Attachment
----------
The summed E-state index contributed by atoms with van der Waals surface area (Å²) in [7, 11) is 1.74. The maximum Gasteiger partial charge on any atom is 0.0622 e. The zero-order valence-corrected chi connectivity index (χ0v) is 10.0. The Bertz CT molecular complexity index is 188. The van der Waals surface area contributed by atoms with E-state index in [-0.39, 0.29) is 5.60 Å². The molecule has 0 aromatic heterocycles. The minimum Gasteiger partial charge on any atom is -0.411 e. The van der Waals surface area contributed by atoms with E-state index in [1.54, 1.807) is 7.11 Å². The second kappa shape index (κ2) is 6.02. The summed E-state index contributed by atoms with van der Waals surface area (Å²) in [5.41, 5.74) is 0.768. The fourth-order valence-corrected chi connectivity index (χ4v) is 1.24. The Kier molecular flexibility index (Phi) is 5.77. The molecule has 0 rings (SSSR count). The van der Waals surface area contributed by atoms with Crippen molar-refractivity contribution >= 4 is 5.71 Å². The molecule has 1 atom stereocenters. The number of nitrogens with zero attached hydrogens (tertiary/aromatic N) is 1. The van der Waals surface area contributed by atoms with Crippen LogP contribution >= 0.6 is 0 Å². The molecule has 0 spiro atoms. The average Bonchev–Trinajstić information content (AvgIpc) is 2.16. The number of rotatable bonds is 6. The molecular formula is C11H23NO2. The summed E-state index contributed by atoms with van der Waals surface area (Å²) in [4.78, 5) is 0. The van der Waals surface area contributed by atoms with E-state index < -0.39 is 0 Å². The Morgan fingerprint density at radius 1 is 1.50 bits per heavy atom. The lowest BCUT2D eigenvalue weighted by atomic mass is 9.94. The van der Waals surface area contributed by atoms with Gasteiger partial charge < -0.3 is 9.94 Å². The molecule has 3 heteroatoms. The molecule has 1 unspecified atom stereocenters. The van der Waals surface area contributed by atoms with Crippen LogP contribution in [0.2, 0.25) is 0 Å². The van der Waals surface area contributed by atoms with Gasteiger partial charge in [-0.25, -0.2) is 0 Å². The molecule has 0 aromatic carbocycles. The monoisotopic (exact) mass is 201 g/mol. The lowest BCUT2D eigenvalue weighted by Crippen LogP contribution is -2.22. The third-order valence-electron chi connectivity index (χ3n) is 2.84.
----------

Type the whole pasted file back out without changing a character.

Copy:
The summed E-state index contributed by atoms with van der Waals surface area (Å²) in [7, 11) is 1.74. The maximum Gasteiger partial charge on any atom is 0.0622 e. The zero-order valence-corrected chi connectivity index (χ0v) is 10.0. The Bertz CT molecular complexity index is 188. The van der Waals surface area contributed by atoms with E-state index in [-0.39, 0.29) is 5.60 Å². The molecule has 0 aromatic heterocycles. The minimum Gasteiger partial charge on any atom is -0.411 e. The van der Waals surface area contributed by atoms with E-state index in [1.54, 1.807) is 7.11 Å². The second kappa shape index (κ2) is 6.02. The summed E-state index contributed by atoms with van der Waals surface area (Å²) in [5.41, 5.74) is 0.768. The fourth-order valence-corrected chi connectivity index (χ4v) is 1.24. The Kier molecular flexibility index (Phi) is 5.77. The molecule has 0 rings (SSSR count). The van der Waals surface area contributed by atoms with Crippen molar-refractivity contribution >= 4 is 5.71 Å². The molecule has 1 atom stereocenters. The number of nitrogens with zero attached hydrogens (tertiary/aromatic N) is 1. The van der Waals surface area contributed by atoms with Crippen LogP contribution >= 0.6 is 0 Å². The molecule has 0 spiro atoms. The average Bonchev–Trinajstić information content (AvgIpc) is 2.16. The number of rotatable bonds is 6. The molecular formula is C11H23NO2. The summed E-state index contributed by atoms with van der Waals surface area (Å²) in [4.78, 5) is 0. The van der Waals surface area contributed by atoms with E-state index < -0.39 is 0 Å². The Morgan fingerprint density at radius 1 is 1.50 bits per heavy atom. The lowest BCUT2D eigenvalue weighted by atomic mass is 9.94. The van der Waals surface area contributed by atoms with Gasteiger partial charge < -0.3 is 9.94 Å². The molecule has 3 heteroatoms. The molecule has 1 unspecified atom stereocenters. The van der Waals surface area contributed by atoms with Crippen LogP contribution in [0.2, 0.25) is 0 Å². The van der Waals surface area contributed by atoms with Gasteiger partial charge in [-0.25, -0.2) is 0 Å². The molecule has 0 aromatic carbocycles. The monoisotopic (exact) mass is 201 g/mol. The lowest BCUT2D eigenvalue weighted by Crippen LogP contribution is -2.22. The third-order valence-electron chi connectivity index (χ3n) is 2.84.